Thank you.

    • A bicycle would be a great way to do this. The bike paths in Belgium are fantastic and I’m sure there even is something like a WW1 cycling route or something. Traffic won’t be bad in that part of the country, and the road all have bike paths on the sides, usually sheltered by trees or hedges.

  • Kittie Aldakkour

    May 26, 2014 at 17:47 Reply

    We are living in Germany now (from Texas) and I want to see Flanders Fields when the poppies are blooming. I found this site while trying to find information on some of the grave statues I photographed in the Waldenfriedhof, Stuttgart. There is a large WWI and WWII section in that cemetery. My dad fought in WWII… so I have always been interested in the history. Thanks for your site it will be helpful when I visit Flanders.

    • I am glad that you found the blog post helpful, Kittie. My grandfather was in the Belgian resistance during WWII.

  • Thankyou for this information. We were planning a day trip to Ypres, but now we plan to stay for two nights and make sure we are not rushed

    • Tracey, two days is an absolute minimum if you want to get a sense of the area and visited a few monuments, battlefields and museums.

  • Hi Bram,

    I’m a Canadian journalist looking to do a documentary about Flanders Fields. Are you currently in Belgium? Are you yourself Canadian or do you know any passionate Canadians who might be interested in participating in this documentary.

    Cheers,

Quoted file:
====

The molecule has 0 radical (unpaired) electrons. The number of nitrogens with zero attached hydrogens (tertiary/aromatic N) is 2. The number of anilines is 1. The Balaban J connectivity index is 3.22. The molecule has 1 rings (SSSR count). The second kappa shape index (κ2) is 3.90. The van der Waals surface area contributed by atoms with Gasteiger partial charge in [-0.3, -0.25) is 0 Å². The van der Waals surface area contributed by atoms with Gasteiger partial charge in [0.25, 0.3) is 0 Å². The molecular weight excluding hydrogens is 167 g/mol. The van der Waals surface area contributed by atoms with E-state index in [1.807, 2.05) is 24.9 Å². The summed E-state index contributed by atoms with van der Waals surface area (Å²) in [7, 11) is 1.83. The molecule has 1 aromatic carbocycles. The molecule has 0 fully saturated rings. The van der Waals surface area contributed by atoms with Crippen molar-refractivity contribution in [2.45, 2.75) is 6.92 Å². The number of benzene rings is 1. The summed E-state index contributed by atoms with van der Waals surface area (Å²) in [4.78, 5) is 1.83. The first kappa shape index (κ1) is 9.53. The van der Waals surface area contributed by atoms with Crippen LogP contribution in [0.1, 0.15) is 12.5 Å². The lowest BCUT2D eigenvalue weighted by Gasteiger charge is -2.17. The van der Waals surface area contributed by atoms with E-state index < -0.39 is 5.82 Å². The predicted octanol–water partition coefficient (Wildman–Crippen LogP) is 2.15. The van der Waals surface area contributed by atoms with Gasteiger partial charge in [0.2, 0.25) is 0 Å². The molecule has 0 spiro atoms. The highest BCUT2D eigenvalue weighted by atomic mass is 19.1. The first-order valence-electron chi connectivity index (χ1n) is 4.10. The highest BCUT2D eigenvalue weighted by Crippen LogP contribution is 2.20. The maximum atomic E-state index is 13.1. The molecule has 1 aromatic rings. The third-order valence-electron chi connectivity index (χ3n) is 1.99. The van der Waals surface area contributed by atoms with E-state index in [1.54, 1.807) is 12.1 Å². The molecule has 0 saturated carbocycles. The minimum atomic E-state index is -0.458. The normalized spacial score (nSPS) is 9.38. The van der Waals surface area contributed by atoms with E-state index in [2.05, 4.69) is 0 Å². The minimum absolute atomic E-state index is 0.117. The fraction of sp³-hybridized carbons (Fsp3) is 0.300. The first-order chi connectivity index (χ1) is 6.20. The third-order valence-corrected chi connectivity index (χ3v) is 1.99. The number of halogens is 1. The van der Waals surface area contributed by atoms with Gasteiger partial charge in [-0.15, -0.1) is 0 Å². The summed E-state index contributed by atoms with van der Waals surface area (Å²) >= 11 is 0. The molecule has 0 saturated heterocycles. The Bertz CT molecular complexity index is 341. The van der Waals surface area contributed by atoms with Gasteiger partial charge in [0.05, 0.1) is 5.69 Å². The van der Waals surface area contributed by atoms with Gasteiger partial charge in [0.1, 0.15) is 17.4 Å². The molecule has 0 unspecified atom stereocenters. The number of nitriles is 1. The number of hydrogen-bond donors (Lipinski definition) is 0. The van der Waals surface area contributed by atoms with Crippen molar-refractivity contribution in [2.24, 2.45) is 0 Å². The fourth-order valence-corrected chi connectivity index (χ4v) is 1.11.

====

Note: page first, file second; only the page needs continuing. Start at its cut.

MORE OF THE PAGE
Allison Tanner

    • Hi Allison! I am not a Canadian, I’m from Belgian, but I’m currently living in Vermont. Unfortunately I don’t think I’m able to help you with your questions. I’m sorry!

  • When is the best time of year to visit the sites so we can see the poppy’s in bloom?

    • I think that summer (July and August) are the best months to see the poppies bloom, if I’m not mistaken.

  • Thanks for sharing this itinerary. We didn’t have a car when we visited and took a day tour from Quasimodo out of Bruges which was quite informative.

  • Thank you for this overview. We are in Belgium for two months, and I think we will visit Ypres tomorrow.

  • We are Canadians living in the Netherlands for one year, and decided to see some of this region while en route to Bruges for a vacation. Yours was the best website we found for information about this area! We have 2 children, and visited the In Flanders Field museum, and the Trench of Death. Both were amazing, and I wouldn’t have found out about them without your website. Thank you!

    • Wow, thank you Allison. I’m really happy my website was of such great help to you. That’s exactly what it’s here for! 🙂

  • I live in Canada’s smallest province, Prince Edward Island. I know that you are in the U.S. but wondered if there was any way to actually arrange with someone to get a real but dried poppy from Flanders, Belgium. I live in the City of Charlottetown where we have Canada’s first Legion Branch. I would love to preserve it and present it to the Royal Canadian Legion as this is the 100th Anniversary of John McCrae’s poem “In Flanders Field”.

    • Hi Dana. Thank you for commenting. Unfortunately, I really don’t know how you would go about getting a dried poppy send over to Canada. Maybe you could email the Flanders Fields museum or some of the local tourist boards? They might have useful contact. I apologize for not being of any more help to you.

    • Hi Dana ,
      I’m from Flanders and perhaps i could help you out with a dried poppy . Have to look in to it , not sure when they bloom and how to preserve them in a nice way . But if this means a lot to you , i can give it a try . Grts , Rik

  • Hello Bram,

    Great post. I’ve found it very helpful.

    I plan to visit the area in September and am thinking of doing a two-day tour with a group. Do you have any advice on which tour groups are good – or even which to avoid?

    Winsome Byrne

    • Hi Winsome,

      I’m glad you thought it was useful! However, I don’t personally have any experience with local tours in the area. I suggest you simply do some research online; there should be plenty of reviews.